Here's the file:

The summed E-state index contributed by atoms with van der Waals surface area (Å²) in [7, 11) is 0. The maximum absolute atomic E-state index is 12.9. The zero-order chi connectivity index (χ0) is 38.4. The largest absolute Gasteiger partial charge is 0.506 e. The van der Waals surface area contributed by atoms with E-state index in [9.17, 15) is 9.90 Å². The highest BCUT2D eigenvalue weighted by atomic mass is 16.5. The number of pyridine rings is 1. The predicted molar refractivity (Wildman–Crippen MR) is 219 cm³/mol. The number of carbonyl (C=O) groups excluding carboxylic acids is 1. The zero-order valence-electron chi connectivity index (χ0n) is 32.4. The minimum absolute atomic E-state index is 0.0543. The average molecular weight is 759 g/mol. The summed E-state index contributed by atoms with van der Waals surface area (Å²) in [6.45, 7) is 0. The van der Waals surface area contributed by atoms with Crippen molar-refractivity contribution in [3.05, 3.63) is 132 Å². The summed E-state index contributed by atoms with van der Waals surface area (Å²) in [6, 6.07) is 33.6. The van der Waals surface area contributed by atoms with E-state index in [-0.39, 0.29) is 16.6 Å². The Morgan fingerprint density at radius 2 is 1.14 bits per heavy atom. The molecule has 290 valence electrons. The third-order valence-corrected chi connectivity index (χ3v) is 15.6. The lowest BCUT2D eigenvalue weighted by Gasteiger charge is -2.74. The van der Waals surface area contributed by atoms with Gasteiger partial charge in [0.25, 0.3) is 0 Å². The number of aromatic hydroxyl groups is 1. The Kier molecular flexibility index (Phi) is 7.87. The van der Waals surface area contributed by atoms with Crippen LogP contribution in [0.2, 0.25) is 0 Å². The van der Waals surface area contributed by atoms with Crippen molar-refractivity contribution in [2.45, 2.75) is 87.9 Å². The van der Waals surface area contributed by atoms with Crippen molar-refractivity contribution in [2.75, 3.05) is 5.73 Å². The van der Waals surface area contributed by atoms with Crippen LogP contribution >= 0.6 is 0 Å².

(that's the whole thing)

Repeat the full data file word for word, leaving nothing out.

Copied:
The summed E-state index contributed by atoms with van der Waals surface area (Å²) in [7, 11) is 0. The maximum absolute atomic E-state index is 12.9. The zero-order chi connectivity index (χ0) is 38.4. The largest absolute Gasteiger partial charge is 0.506 e. The van der Waals surface area contributed by atoms with E-state index in [9.17, 15) is 9.90 Å². The highest BCUT2D eigenvalue weighted by atomic mass is 16.5. The number of pyridine rings is 1. The predicted molar refractivity (Wildman–Crippen MR) is 219 cm³/mol. The number of carbonyl (C=O) groups excluding carboxylic acids is 1. The zero-order valence-electron chi connectivity index (χ0n) is 32.4. The minimum absolute atomic E-state index is 0.0543. The average molecular weight is 759 g/mol. The summed E-state index contributed by atoms with van der Waals surface area (Å²) in [6.45, 7) is 0. The van der Waals surface area contributed by atoms with Crippen molar-refractivity contribution in [3.05, 3.63) is 132 Å². The summed E-state index contributed by atoms with van der Waals surface area (Å²) in [6, 6.07) is 33.6. The van der Waals surface area contributed by atoms with E-state index in [-0.39, 0.29) is 16.6 Å². The Morgan fingerprint density at radius 2 is 1.14 bits per heavy atom. The molecule has 290 valence electrons. The third-order valence-corrected chi connectivity index (χ3v) is 15.6. The lowest BCUT2D eigenvalue weighted by Gasteiger charge is -2.74. The van der Waals surface area contributed by atoms with Gasteiger partial charge in [0.25, 0.3) is 0 Å². The number of aromatic hydroxyl groups is 1. The Kier molecular flexibility index (Phi) is 7.87. The van der Waals surface area contributed by atoms with Crippen LogP contribution in [0.2, 0.25) is 0 Å². The van der Waals surface area contributed by atoms with Crippen molar-refractivity contribution in [2.45, 2.75) is 87.9 Å². The van der Waals surface area contributed by atoms with Crippen molar-refractivity contribution in [2.75, 3.05) is 5.73 Å². The van der Waals surface area contributed by atoms with Crippen LogP contribution >= 0.6 is 0 Å².